“In the last two and half years we’ve invested $2.5billion and so we make six percent on our capital. We’ve scaled the team from 50 to over 520 people. We have expanded into Canada, the UK, Australia and the Netherlands with many other countries that are coming so it’s been an exciting and wild time for us.”

Clearco, Ms Romanows latest venture, offers fast and affordable funding for ecommerce start-ups and while its figures speak for itself, it also has a unique selling point in the way they vet potential start-ups.

There is no pitch, no telling of the founders story or inspiration or how they started, the only thing founders have to do to apply for Clearco funding is show them the business.

Clearco only looks at businesses apps, websites and metrics as Ms Romanow strives to see VC funding stop being dependent on who the founder knows.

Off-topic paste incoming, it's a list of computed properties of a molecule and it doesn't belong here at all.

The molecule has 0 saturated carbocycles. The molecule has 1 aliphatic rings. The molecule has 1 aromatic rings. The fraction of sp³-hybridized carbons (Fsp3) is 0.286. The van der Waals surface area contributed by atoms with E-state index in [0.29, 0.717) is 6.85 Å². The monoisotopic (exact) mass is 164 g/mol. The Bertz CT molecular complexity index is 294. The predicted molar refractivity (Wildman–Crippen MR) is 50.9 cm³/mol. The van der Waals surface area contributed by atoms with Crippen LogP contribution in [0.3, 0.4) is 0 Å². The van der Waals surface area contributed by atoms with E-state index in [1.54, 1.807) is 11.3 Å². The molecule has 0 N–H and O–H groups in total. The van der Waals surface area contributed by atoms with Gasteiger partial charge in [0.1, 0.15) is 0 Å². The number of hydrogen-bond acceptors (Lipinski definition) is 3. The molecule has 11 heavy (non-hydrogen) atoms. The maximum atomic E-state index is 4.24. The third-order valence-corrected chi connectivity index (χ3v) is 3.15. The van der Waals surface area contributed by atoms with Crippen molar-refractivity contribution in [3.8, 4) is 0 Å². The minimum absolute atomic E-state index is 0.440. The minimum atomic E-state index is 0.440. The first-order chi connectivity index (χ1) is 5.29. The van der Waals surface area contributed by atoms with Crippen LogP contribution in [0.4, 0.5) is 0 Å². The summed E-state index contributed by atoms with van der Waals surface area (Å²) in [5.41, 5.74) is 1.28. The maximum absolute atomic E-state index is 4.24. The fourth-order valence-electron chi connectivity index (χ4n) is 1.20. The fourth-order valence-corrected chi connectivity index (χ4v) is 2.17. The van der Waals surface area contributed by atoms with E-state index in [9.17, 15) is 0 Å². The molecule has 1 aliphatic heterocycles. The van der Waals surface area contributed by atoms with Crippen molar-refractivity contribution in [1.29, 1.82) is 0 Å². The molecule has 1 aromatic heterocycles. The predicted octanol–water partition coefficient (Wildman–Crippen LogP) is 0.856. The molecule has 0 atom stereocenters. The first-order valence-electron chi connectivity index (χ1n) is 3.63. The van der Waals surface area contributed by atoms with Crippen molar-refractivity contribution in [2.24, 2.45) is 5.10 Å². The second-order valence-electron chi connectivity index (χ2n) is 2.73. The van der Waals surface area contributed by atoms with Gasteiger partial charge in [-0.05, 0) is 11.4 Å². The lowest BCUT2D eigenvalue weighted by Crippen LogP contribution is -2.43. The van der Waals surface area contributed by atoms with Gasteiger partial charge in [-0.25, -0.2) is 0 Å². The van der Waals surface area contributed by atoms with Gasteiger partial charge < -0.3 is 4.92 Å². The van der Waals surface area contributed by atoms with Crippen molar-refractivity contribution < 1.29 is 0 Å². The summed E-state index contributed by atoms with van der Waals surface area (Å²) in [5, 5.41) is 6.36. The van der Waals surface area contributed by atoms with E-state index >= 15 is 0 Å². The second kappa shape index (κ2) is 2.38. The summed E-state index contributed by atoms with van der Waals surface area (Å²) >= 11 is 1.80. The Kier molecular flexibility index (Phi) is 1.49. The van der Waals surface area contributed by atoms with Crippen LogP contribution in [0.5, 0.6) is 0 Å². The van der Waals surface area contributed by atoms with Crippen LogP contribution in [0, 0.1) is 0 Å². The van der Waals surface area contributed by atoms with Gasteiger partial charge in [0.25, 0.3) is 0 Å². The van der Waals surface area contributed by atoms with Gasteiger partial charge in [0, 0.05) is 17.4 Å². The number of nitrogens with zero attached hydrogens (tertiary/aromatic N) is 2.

She said her mission is that:  “Everyone that has a dream and good metrics can get access to capital. I don’t think the world is structured that way, I think the world is structured that when you know the right people you get the right capital. 

“40 percent of VCs went to Harvard or Stanford, if you went to Harvard or Stanford it’s not hard to raise money for your business because you know the right people and it’s not because this industry was developed to be evil it was developed to be a human-to-human industry,” she explained.

“Because we’re just looking at those stats, when we look back at our portfolio our 5,500 founders look very different. More than 30 percent of the businesses we’ve funded in the UK have been founded by women. In VCs, 2 percent of capital goes to women. A third of our businesses are lead by POC founders and that to me is the mission.